Topical Error

by Adele Weber

If it’s topical, the theory goes, it has fewer side effects than pills. Right?


Often overlooked, the side-effects of topical creams is more important than credited. Lidocaine is a topical numbing agent frequently used before mammograms. The cream is spread on the skin and allowed to absorb for 45 minutes. It is also used to dull pain from laser hair removal, or any other surgery covering a large amount of skin. Research studies found no side-effects; however, the clinical trial did not have enough of a sample size to account for rare and unusual side effects.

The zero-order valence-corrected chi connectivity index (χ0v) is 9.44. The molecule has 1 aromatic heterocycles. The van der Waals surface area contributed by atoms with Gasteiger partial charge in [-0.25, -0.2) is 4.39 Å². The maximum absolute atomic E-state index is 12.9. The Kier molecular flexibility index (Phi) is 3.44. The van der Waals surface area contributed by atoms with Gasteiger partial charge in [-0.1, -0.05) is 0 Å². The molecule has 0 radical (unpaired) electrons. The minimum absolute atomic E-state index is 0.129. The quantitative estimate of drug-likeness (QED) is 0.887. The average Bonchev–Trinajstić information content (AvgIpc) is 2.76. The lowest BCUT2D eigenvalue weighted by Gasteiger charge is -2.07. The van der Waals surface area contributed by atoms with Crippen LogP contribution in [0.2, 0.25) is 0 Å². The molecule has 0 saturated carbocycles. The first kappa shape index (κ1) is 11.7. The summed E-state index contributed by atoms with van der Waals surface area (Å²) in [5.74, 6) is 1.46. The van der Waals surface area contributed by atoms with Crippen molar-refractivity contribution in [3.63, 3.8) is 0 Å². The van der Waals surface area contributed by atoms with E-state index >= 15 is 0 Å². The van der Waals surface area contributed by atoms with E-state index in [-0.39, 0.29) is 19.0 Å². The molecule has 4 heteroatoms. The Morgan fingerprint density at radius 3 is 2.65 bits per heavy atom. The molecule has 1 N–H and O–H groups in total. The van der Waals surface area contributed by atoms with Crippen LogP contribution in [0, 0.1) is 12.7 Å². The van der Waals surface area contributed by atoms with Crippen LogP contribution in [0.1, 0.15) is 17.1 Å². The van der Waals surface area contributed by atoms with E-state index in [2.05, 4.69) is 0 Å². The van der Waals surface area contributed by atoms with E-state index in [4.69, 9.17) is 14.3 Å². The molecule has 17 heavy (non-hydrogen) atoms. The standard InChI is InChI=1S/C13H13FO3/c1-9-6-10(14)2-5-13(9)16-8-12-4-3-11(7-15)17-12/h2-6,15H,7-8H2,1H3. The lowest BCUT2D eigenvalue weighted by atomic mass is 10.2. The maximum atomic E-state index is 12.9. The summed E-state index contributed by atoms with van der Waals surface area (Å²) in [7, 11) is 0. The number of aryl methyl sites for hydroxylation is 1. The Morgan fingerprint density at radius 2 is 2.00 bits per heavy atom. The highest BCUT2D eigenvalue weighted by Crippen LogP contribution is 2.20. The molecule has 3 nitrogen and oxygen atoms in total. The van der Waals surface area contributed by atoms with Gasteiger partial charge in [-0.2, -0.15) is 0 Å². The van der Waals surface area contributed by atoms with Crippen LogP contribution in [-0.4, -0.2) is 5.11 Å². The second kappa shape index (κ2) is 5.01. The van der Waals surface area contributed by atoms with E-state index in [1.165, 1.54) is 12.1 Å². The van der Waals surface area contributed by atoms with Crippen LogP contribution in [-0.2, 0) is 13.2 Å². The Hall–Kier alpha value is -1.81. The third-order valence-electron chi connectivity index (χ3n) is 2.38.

This became apparent when two women spread lidocaine and tetracaine on their legs, covered it in plastic, and left it for 45 minutes. They experiences seizures, fell into comas, and died.

Experts theorize that broken skin or elevated temperature might have raised the amount of the drug entering the bloodstream to toxic levels.

When using topical analgesic, use the minimum amount, and avoid broken skin.

19. January 2009 by Ruth Folger Weiss
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